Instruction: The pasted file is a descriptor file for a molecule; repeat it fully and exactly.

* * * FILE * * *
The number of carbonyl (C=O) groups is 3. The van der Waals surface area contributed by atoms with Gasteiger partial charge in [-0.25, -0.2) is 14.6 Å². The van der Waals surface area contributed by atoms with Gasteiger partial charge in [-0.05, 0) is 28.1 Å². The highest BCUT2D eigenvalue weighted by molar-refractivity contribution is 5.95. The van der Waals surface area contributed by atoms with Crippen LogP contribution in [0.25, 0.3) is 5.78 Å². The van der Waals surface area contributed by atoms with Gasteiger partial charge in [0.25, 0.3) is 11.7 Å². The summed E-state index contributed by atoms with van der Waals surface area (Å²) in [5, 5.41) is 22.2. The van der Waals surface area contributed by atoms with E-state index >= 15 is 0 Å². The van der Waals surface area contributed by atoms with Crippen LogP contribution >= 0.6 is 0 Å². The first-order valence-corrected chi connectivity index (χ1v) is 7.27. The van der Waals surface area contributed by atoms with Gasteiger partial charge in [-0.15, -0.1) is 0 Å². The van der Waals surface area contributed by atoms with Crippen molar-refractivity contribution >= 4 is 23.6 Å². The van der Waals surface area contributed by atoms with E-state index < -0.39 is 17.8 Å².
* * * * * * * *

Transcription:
The number of carbonyl (C=O) groups is 3. The van der Waals surface area contributed by atoms with Gasteiger partial charge in [-0.25, -0.2) is 14.6 Å². The van der Waals surface area contributed by atoms with Gasteiger partial charge in [-0.05, 0) is 28.1 Å². The highest BCUT2D eigenvalue weighted by molar-refractivity contribution is 5.95. The van der Waals surface area contributed by atoms with Crippen LogP contribution in [0.25, 0.3) is 5.78 Å². The van der Waals surface area contributed by atoms with Gasteiger partial charge in [0.25, 0.3) is 11.7 Å². The summed E-state index contributed by atoms with van der Waals surface area (Å²) in [5, 5.41) is 22.2. The van der Waals surface area contributed by atoms with E-state index >= 15 is 0 Å². The van der Waals surface area contributed by atoms with Crippen LogP contribution >= 0.6 is 0 Å². The first-order valence-corrected chi connectivity index (χ1v) is 7.27. The van der Waals surface area contributed by atoms with Gasteiger partial charge in [-0.15, -0.1) is 0 Å². The van der Waals surface area contributed by atoms with Crippen molar-refractivity contribution >= 4 is 23.6 Å². The van der Waals surface area contributed by atoms with E-state index < -0.39 is 17.8 Å².